In case you hadn’t noticed, there has been yet another gathering of the great and the good which began on October 19 and ended on October 23:
The United Nations Framework Convention on Climate Change (UNFCCC) Bonn Climate Change Conference took place in Bonn, Germany, from 19-23 October 2015. The meeting brought together over 2,400 participants, representing governments, observer organizations and the media, for the eleventh part of the second session of the Ad Hoc Working Group on the Durban Platform for Enhanced Action (ADP 2-11).
[…] the last in a series of meetings under the UNFCCC in preparation for the twenty-first session of the Conference of the Parties (COP 21), scheduled to take place in December 2015, in Paris, France, aimed to advance negotiations to meet the mandate to adopt “a protocol, another legal instrument or an agreed outcome with legal force under the Convention applicable to all parties,” which is to come into force in 2020. [my bold -hro]
The short version of the IISD’s 9,640-word summary: They came, they juggled and they missed – by the proverbial country mile (or two or three!) If you have absolutely nothing better to do, you might want to take a scroll through the IISD’s dutiful report on these proceedings (such as they were).
If your knowledge of the history of these deliberations is somewhat hazy, the first four pages offer a succinct – albeit somewhat slanted – account of the sessions that preceded these particular discussions.
Should you choose to conduct a more “in depth” reading of the most recent proceedings, you might even find yourself as amused as I was when I encountered descriptions, depictions and/or phrases such as: “non-paper” (21 instances found**)
** Unfortunately, my somewhat cursory search for a definition of “non-paper” within the confines of the UN did not appear to yield any results. But what I did stumble across is perhaps a more useful yardstick for determining the extent to which the many arms, elbows, hands, fingers etc. of the UN actually conform to that which they loftily called a Compendium of basic terminology in governance and public administration, and published in 2006. [backup of pdf here]
It appears to have been compiled by an unnamed “Committee of Experts on Public Administration” under the aegis of the UN”s very own ECOSOC. But I digress … Back to the Bonn bomb …
A little over three years ago, I took a look at some word-counts in the Rio+20 multi-page “outcome” document, where the final “score” was climate change 22, sustainable 400.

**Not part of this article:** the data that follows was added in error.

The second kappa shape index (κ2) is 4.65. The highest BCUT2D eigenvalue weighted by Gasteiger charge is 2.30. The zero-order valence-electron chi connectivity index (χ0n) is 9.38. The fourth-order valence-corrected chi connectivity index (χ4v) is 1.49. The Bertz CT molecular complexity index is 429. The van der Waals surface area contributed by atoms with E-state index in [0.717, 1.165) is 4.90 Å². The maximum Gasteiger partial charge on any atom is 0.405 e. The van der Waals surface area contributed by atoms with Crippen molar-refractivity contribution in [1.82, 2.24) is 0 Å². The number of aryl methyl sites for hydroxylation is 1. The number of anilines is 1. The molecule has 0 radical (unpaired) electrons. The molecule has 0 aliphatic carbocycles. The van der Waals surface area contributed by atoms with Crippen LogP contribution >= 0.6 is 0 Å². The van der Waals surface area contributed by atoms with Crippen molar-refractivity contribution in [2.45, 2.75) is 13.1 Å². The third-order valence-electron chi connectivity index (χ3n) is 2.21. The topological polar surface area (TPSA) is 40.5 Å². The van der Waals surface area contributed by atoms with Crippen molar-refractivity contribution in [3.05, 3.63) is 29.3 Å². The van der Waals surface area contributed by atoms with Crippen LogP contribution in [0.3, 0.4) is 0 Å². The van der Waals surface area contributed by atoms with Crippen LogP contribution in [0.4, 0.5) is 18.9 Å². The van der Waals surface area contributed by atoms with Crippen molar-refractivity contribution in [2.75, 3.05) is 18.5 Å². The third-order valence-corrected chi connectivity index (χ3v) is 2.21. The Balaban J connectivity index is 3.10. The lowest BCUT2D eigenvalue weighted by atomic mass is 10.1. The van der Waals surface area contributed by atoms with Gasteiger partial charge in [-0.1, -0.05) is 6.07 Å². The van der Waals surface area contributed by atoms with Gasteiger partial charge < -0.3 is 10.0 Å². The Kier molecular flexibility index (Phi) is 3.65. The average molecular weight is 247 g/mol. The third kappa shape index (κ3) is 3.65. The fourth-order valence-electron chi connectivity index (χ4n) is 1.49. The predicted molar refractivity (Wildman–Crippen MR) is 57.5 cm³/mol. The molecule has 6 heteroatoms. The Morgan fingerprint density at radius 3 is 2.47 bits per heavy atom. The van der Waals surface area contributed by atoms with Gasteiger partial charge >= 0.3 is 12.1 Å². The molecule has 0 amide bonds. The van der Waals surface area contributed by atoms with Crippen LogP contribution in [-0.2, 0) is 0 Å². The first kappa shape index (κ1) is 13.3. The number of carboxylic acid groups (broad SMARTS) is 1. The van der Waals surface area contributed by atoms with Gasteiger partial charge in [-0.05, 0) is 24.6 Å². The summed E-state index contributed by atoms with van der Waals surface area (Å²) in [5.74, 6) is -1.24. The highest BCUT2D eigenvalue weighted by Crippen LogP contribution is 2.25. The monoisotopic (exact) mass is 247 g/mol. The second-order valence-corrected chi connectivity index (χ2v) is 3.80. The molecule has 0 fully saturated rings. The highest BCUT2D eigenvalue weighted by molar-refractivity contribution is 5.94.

So, in the conspicuous absence of any “meat” deriving from this latest gathering of the great and the good at the Bonn bomb, I thought it might be worth undertaking a similar word-count exercise. Here’s what I found (excluding the 21 instances of “non-paper”):
A modest reversal of fortune, perhaps? Or a not particularly promising last chance for “climate change” to take centre-stage, so to speak?!
Even the IISD, in its conclusions, is far from what I would call “optimistic” about the anticipated outcome in Paris. They conclude their summary by noting (inter alia and my bold-hro):
This session was supposed to intensify the pace of text-based negotiations so that the agreement will be ready for the Paris Climate Change Conference in five-weeks’ time. By the end of the week, however, it was clear that parties had not managed to intensify the pace. If anything, they had slowed it down.
Dissatisfied with the ADP Co-Chairs’ text, parties engaged in a text re-compilation exercise, followed by a painstaking process of streamlining and clustering. Many of the compromises reached at the June and August-September sessions of the ADP disappeared, as parties returned to positions expressed in Geneva in February 2015.
some parties felt that rather than focusing on earlier found convergences and bridging proposals emerging from ADP 2-10, the draft agreement in the non-paper left a large number of crucial substantive decisions to be made after Paris, or simply “forgotten.”
As a result, ADP 2-11 began in an atmosphere of trepidation. Many were anxious to see how the ADP Co-Chairs’ non-paper would be received, given that some parties had already characterized it as a “non-starter.” In spite of its brevity, some had hoped that this text would provide a framework for focused negotiations. Instead, as one observer noted, the Co-Chairs’ text caused parties to lose faith that their issues would even be considered
Almost no time at ADP 2-11 was spent addressing the decision text necessary to flesh out the hoped-for concise agreement. The Paris package is meant to constitute of both agreement and decision text. Some had hoped for a virtuous cycle in which the details on the “how” would be captured in decision text, thus allowing the agreement only to focus on the “what,” with parties able to make compromises within the agreement text, once assurances on how issues were being dealt with in the decision text were elaborated. Instead, at ADP 2-11 a vicious cycle continued to inhibit progress, as parties were loath to remove anything from the agreement without knowing what would be in the decision text, but also found it difficult to work on decisions without knowing what would be in the agreement.[…]
Perhaps all the 2,400+ participants would have done better to stay home – and allocate the funds expended via the Bonn bomb to the UN’s appeal for more funds to address the needs of the real refugees they’ve been virtually ignoring for at least the last four years.